Number 11:4 The rabble among them had a strong craving; and the Israelites also wept again, and said, “If only we had meat to eat! 5 We remember the fish we used to eat in Egypt for nothing, the cucumbers, the melons, the leeks, the onions, and the garlic; 6 but now our strength is dried up, and there is nothing at all but this manna to look at.”  

Living in the past is unhelpful. Constantly looking back at what you've lost, emotionally and physically, is futile, because it's gone. It's never coming back. We are told not to dwell on the past or future, but to embrace the present.  We need to look to the God of the moment. Just as Jacob waking after his dream of the ladder to heaven, he exclaimed (Genesis 28:16) “Surely the LORD is in this place, and I was unaware of it.” 17And he was afraid and said, “How awesome is this place! This is none other than the house of God; this is the gate of heaven!” , it is about recognising that God is in the present, he is where we are. In the dream, Jacob heard from God who said (Genesis 28:15) “Look, I am with you, and I will watch over you wherever you go, and I will bring you back to this land. For I will not leave you until I have done what I have promised you.”  However, instead of embracing the present and recognising God in the present, we may be fearful and find ourselves feeling very anxious about what may happen in the next few months and/or years; We may avoid making long-term plans; We may feel frustrated or "stuck" in life and have no plan for how to move ahead; Or we may believe that our best days are behind us.  Instead of embracing the words of God to Jacob: Lo, I am with you and will watch over you wherever you go, we panic. We often struggle to live in the now.  There is an old adage, "Yesterday is history, tomorrow is a mystery, today is a gift; that's why they call it the present!" The American Poet Emily Dickinson reminds us that “Forever is composed of nows.” My late spiritual director Sister Lorraine Challis taught me the spiritual practice called Examen done at the end of each day, where you look over the day just gone and after identifying where God was in the day, conclude with the words "What has been done, has been done. What has not been done, has not been done. We give it to God.”  Which is a way of saying that we cannot affect the past so do not dwell on it. And by giving it to God, it puts a full stop on the past and we are ready to embrace what God gives us now and in the future. It removes the illusion of control from us and puts the control in its rightful place, with God.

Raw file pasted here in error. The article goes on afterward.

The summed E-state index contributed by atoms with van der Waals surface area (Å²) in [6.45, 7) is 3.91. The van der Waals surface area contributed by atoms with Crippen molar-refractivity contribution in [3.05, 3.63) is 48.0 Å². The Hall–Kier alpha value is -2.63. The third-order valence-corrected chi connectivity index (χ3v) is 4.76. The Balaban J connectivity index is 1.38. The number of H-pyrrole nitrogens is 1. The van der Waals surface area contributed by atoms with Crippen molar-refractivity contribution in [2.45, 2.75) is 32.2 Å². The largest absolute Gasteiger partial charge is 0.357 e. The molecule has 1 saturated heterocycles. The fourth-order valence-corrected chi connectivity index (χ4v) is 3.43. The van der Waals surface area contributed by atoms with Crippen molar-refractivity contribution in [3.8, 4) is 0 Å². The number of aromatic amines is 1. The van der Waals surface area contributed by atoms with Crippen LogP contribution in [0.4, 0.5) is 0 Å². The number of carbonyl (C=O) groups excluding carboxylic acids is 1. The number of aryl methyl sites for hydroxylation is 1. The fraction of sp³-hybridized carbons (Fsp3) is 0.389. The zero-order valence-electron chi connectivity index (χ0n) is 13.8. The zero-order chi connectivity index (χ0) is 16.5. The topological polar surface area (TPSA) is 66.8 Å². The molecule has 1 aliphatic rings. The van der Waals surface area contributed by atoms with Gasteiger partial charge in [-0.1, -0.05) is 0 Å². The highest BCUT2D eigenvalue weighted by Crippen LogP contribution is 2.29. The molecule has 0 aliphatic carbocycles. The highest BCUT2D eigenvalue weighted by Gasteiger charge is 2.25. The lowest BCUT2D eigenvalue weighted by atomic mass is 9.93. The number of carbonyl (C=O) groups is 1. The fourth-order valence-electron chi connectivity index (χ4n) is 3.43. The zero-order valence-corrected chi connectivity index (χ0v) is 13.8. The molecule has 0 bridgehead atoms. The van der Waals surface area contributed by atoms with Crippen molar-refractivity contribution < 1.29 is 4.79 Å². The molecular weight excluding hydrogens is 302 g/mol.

Psalm 127:1 Unless the LORD builds the house, those who build it labour in vain. Unless the LORD guards the city, the guard keeps watch in vain.  

We are remembering the past as important and planning for the future is important but the present is our focus. Scripture confirms that there is a dynamic tension between the past present and future. Remember the Israelites put up cairns of rocks in places where they had encountered God, in order to remember the providence of God for future generations. Like when the Israelites crossed the Jordan to the Promised Land, the Lord told Joshua to set up twelve stones from the Jordan representing each tribe.